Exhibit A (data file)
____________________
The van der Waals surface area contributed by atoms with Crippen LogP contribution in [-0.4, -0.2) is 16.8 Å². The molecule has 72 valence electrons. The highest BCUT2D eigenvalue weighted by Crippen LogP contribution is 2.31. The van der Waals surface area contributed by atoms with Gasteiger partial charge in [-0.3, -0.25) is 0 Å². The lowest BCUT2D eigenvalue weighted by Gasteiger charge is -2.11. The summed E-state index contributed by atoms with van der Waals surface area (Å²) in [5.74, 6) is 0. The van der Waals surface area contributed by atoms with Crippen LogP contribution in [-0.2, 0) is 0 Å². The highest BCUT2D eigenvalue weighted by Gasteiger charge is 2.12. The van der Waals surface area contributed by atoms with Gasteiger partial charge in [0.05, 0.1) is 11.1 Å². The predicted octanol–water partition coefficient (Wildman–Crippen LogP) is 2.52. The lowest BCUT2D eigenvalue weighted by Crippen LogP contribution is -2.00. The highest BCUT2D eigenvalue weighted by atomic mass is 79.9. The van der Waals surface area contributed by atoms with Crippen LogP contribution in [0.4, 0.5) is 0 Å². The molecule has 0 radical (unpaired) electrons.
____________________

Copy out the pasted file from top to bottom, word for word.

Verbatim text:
The van der Waals surface area contributed by atoms with Crippen LogP contribution in [-0.4, -0.2) is 16.8 Å². The molecule has 72 valence electrons. The highest BCUT2D eigenvalue weighted by Crippen LogP contribution is 2.31. The van der Waals surface area contributed by atoms with Gasteiger partial charge in [-0.3, -0.25) is 0 Å². The lowest BCUT2D eigenvalue weighted by Gasteiger charge is -2.11. The summed E-state index contributed by atoms with van der Waals surface area (Å²) in [5.74, 6) is 0. The van der Waals surface area contributed by atoms with Crippen LogP contribution in [-0.2, 0) is 0 Å². The highest BCUT2D eigenvalue weighted by Gasteiger charge is 2.12. The van der Waals surface area contributed by atoms with Gasteiger partial charge in [0.05, 0.1) is 11.1 Å². The predicted octanol–water partition coefficient (Wildman–Crippen LogP) is 2.52. The lowest BCUT2D eigenvalue weighted by Crippen LogP contribution is -2.00. The highest BCUT2D eigenvalue weighted by atomic mass is 79.9. The van der Waals surface area contributed by atoms with Crippen LogP contribution in [0.4, 0.5) is 0 Å². The molecule has 0 radical (unpaired) electrons.